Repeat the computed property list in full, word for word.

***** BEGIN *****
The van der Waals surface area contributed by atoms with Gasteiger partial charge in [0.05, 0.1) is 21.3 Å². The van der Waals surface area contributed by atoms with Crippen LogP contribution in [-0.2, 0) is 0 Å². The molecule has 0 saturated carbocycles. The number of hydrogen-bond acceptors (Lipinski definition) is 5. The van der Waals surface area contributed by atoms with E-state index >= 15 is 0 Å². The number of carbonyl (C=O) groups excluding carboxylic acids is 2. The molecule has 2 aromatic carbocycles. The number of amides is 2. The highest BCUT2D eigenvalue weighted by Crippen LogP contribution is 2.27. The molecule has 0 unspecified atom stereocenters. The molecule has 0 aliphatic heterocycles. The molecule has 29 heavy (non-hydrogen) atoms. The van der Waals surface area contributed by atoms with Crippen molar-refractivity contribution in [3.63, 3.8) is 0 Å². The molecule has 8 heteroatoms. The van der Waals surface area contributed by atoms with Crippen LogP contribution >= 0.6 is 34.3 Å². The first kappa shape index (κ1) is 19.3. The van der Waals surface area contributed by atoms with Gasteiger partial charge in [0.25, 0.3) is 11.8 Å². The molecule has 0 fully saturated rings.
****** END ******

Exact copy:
The van der Waals surface area contributed by atoms with Gasteiger partial charge in [0.05, 0.1) is 21.3 Å². The van der Waals surface area contributed by atoms with Crippen LogP contribution in [-0.2, 0) is 0 Å². The molecule has 0 saturated carbocycles. The number of hydrogen-bond acceptors (Lipinski definition) is 5. The van der Waals surface area contributed by atoms with E-state index >= 15 is 0 Å². The number of carbonyl (C=O) groups excluding carboxylic acids is 2. The molecule has 2 aromatic carbocycles. The number of amides is 2. The highest BCUT2D eigenvalue weighted by Crippen LogP contribution is 2.27. The molecule has 0 unspecified atom stereocenters. The molecule has 0 aliphatic heterocycles. The molecule has 29 heavy (non-hydrogen) atoms. The van der Waals surface area contributed by atoms with Crippen molar-refractivity contribution in [3.63, 3.8) is 0 Å². The molecule has 8 heteroatoms. The van der Waals surface area contributed by atoms with Crippen LogP contribution >= 0.6 is 34.3 Å². The first kappa shape index (κ1) is 19.3. The van der Waals surface area contributed by atoms with Gasteiger partial charge in [0.25, 0.3) is 11.8 Å². The molecule has 0 fully saturated rings.